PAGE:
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Samsung Electronics Co Ltd
If Will.i.am’s election coverage, Tupac’s resurrection, and the interfaces in Iron Man 2 left you frustrated with the paucity of holograms in your own life, researchers at Hewlett-Packard (HPQ) bring good news: compact, affordable 3D video holographic displays may come to your mobile phone. Eventually. If handset engineers get cracking for the next decade.
In a paper released yesterday by the journal Nature, scientists at HP’s Large-Scale Integrated Photonics lab demonstrated a cheap way to project colorful, no-glasses-required 3D images and video on small screens. While current, pricey, spec-free 3D displays require the viewer to stay in a narrow “sweet spot” to get the full effect, HP’s prototype works from a variety of angles, using so-called directional pixels that offer different views as you move. Project a globe on this screen, for example, and new continents will come into view as you circle it. It’s a full-motion hologram effect, and research lead David Fattal knows exactly what you’re thinking: “It’s like the Princess Leia hologram in Star Wars,” he said during a press briefing.
Unlike the pixels you stare at all day, directional pixels are actually arrays of microscopic lenses made by etching tiny ridges into glass, as shown below:
Light enters the side of the glass (think of those cheesy edge-lit signs) and is focused through the ridges, which each project a distinct image—say, adjacent views of the globe. As your eyes see two different, adjacent pictures, your brain perceives a three-dimensional object, and it perceives the object to be rotating as you track your eyes further around it. “Unlike a lot of technology that only lets you see 3D when you move your head left and right, you can move your head in any direction and still see a 3D image,” says Fattal. A 3D-equipped phone, he says, could be rotated for a view from almost any angle.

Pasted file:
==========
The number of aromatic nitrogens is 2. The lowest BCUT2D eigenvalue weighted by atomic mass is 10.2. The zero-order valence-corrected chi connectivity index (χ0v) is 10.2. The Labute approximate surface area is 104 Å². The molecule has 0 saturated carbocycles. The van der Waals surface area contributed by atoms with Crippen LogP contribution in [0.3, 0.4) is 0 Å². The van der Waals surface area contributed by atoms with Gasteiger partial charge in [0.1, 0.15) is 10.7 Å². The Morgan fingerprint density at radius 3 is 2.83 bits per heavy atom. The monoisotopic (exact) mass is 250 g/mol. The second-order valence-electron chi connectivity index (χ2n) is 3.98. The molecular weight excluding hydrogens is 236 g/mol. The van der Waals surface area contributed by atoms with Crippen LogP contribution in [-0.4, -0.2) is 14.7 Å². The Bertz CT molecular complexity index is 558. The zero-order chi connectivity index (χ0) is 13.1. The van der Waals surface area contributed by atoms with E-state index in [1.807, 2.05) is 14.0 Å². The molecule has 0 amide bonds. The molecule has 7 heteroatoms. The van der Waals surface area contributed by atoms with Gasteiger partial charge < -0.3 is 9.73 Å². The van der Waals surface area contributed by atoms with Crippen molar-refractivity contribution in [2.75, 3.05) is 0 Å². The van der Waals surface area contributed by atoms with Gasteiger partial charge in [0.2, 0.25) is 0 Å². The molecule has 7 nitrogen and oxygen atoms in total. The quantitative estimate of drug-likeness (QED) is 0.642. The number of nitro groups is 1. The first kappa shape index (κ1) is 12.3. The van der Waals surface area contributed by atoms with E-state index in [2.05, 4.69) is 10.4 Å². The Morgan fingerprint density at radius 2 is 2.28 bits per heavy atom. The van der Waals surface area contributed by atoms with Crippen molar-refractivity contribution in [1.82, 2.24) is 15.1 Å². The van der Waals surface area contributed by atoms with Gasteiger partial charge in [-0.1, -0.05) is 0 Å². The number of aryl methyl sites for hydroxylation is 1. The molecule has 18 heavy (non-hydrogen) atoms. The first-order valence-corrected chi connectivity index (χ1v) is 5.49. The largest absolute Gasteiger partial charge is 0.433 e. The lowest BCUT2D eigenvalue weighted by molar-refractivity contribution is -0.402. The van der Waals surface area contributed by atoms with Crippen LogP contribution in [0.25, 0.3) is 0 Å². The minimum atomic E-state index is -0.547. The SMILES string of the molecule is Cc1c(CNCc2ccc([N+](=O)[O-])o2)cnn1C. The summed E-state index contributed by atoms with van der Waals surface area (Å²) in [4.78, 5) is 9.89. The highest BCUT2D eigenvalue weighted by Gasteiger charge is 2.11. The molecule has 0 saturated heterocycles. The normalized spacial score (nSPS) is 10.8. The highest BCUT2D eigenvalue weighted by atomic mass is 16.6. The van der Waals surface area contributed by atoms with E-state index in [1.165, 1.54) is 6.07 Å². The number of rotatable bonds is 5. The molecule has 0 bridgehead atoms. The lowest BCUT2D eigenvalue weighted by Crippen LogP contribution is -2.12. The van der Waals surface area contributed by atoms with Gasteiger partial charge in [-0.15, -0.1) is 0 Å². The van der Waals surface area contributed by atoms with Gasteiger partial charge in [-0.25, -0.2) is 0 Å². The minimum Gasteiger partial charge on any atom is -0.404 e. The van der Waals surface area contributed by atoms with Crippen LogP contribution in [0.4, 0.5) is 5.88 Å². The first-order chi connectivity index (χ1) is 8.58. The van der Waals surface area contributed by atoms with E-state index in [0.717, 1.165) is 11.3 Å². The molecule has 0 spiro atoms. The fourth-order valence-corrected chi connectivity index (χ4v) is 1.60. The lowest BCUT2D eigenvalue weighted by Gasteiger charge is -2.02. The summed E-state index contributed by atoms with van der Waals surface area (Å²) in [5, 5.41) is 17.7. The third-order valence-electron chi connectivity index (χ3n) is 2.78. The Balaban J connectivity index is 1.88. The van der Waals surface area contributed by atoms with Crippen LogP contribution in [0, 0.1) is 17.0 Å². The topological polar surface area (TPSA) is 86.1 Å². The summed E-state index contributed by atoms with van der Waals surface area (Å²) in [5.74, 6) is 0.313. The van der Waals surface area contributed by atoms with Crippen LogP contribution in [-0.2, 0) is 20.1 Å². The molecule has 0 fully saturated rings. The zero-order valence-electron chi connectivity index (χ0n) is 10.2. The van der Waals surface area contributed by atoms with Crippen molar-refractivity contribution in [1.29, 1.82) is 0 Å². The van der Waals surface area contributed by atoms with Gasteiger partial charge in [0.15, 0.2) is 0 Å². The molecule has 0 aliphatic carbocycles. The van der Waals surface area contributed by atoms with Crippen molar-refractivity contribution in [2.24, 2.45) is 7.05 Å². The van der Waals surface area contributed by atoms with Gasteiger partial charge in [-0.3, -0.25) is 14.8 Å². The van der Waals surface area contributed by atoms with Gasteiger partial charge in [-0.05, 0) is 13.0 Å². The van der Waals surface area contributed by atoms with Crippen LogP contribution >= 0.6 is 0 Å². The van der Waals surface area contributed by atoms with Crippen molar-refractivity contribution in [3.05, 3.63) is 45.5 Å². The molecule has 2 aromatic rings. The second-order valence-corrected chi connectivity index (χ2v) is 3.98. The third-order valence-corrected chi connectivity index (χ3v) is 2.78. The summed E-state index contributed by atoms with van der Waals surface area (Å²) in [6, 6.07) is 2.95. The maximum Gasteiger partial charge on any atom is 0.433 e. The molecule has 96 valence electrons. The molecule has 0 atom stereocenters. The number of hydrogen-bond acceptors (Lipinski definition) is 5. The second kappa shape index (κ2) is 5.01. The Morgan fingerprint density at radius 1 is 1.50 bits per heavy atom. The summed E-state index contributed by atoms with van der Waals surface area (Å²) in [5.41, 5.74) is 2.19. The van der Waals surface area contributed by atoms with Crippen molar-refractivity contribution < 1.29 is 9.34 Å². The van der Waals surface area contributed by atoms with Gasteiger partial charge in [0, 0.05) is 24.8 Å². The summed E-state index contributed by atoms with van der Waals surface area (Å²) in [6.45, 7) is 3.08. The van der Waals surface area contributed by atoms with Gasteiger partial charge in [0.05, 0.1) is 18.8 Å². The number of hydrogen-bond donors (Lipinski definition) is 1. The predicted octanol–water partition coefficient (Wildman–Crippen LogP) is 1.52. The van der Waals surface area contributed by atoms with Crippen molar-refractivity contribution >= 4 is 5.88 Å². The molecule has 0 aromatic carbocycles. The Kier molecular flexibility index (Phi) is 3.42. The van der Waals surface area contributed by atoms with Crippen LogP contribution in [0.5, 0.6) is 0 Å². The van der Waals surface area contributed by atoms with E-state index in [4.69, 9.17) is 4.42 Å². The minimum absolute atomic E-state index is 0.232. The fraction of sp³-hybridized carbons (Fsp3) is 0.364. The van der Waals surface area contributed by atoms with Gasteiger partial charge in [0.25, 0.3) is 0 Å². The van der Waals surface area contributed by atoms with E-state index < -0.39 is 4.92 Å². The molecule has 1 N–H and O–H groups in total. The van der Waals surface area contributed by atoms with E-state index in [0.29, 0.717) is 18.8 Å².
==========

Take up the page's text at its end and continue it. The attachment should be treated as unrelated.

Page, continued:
Cheap, portable, with a sweet 1980s William Gibson aesthetic? Sounds great, but don’t get too excited about in-phone Shakurs or Cortanas just yet. “Keep in mind that this was a research project done by physicists,” says lab head Raymond Beausoleil, emphasizing that the technology is still in the prototype stage. “Displays for static images could be built in the relatively near future, but larger video displays would require a significant amount of time and engineering.”
There are a lot of kinks to work out. The 3D effect extends only an inch or so above or below the plane of the display, not exactly at the level of Tony Stark’s basement. And the 3D-video prototype, using a standard LCD screen to project video using the directional pixels, suffered technical problems that disabled 50 of the 64 views, leaving the transitions blurrier and muddying the effect. On the content side, holographic live-action video won’t be possible until someone figures out how to shoot actors from 64 different angles simultaneously (in a practical way). Beausoleil says his ambitions run a little more pragmatic: “We envision people using it for new graphical user interfaces, interactive visualizations, mapping, and pharmaceutical models.”
While you’ll have to wait to receive interstellar pleas on your phone, this paper shows that the basic research is moving along nicely. Now it’s up to mobile device makers to get working on those holo-phones. Help me, Apple (AAPL), Samsung (005930), HTC (2498). You’re my only hope (for cool 3D phone screens).